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Failure to discontinue anticonvulsant before commencing ECT (00HDC07173)

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(00HDC07173, 12 March 2002)

Psychiatrist ~ Mental health clinic ~ Standard of care ~ ECT ~ Information about treatment ~ Medication review ~ Delay in treatment ~ Rights 4(1), 4(3), 4(5), 6(1)

A woman complained that her husband should not have received electroconvulsive therapy (ECT) on an outpatient basis, and that his treatment was overly protracted, some appointments were cancelled at short notice, and the Tegretol and lithium carbonate he was taking were not discontinued prior to treatment.  Furthermore, although the outpatient clinic agreed to hold an internal inquiry into why his drugs were not discontinued, it did not inform him whether this took place or, if so, of the outcome. This aspect of the complaint was not upheld, as the inquiry did not take place. Had it done so, under Right 6(1) the patient would have been entitled to know the results.

During the ECT treatment, the patient had to resign from his job, as he was suffering from extreme fatigue, was unable to make basic decisions, and required assistance with most aspects of daily living.  Following the treatment he suffered severe medium- and short-term memory problems, his ability to retain complex information was significantly reduced, his senses of smell and taste were reduced, he displayed increased irritability and angered rapidly, and he suffered expressive language dysfunction - symptoms indicative of acquired brain injury.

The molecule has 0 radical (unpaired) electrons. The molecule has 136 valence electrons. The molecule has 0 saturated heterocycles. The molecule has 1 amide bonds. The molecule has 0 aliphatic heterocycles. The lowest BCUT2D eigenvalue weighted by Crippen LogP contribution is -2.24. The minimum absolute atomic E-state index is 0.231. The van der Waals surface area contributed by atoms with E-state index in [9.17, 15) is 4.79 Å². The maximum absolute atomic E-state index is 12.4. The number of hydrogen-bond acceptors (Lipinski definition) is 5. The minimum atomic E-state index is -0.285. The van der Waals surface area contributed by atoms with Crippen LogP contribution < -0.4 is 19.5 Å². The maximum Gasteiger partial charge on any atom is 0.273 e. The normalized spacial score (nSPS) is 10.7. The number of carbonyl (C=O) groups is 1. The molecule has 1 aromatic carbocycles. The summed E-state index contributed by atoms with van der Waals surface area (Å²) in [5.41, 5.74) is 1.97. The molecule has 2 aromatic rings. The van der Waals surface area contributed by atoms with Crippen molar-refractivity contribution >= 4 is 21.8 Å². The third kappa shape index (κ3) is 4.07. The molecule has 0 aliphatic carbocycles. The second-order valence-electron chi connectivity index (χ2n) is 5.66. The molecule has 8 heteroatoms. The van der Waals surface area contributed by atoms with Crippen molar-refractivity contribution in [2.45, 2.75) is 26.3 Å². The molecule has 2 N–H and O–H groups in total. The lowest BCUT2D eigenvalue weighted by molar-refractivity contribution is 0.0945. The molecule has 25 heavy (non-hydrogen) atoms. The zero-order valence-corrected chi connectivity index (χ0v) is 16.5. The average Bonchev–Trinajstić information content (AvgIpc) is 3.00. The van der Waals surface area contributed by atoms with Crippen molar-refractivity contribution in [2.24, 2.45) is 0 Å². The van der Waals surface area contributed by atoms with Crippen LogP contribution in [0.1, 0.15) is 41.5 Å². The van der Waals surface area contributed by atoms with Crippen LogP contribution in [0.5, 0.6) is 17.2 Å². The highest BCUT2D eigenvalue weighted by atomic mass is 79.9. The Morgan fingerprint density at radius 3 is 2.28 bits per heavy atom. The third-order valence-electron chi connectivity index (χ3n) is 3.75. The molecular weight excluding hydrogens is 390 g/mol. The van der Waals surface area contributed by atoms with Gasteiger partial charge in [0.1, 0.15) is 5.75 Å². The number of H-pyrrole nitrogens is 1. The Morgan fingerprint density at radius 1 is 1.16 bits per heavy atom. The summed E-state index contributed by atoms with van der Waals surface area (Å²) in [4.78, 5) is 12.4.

The purpose of ECT is to induce seizure activity in the brain; however, Tegretol is an anticonvulsant medication, which prevents seizure activity.  Six ECT treatments failed to elicit adequate seizures. It was held that the psychiatrist breached Right 4(1) by not reviewing the patient's current medication, and discontinuing the Tegretol and lithium prior to, or at an earlier point during, the course of ECT.  The psychiatrist's decision to continue lithium, which can increase confusion immediately after ECT, was a further oversight.

Following the initial six weeks of treatment there was an unacceptable delay in further treatment. The scheduling difficulties were frustrating for the patient, and unsatisfactory in terms of overall treatment. Such a course should not be commenced unless it is assured that it can be completed in a timely fashion, and the DHB was held to have breached Right 4(3).

In failing to have in place appropriate policies and procedures for the administration of ECT, the DHB also breached Rights 4(1) and 4(5).  No clinician was appointed as care co-ordinator with overall responsibility for the clinical surveillance of the patient's ECT, and co-ordination between the community and hospital providers - especially important in the case of an outpatient - was inadequate, and compromised the standard of care the patient received.

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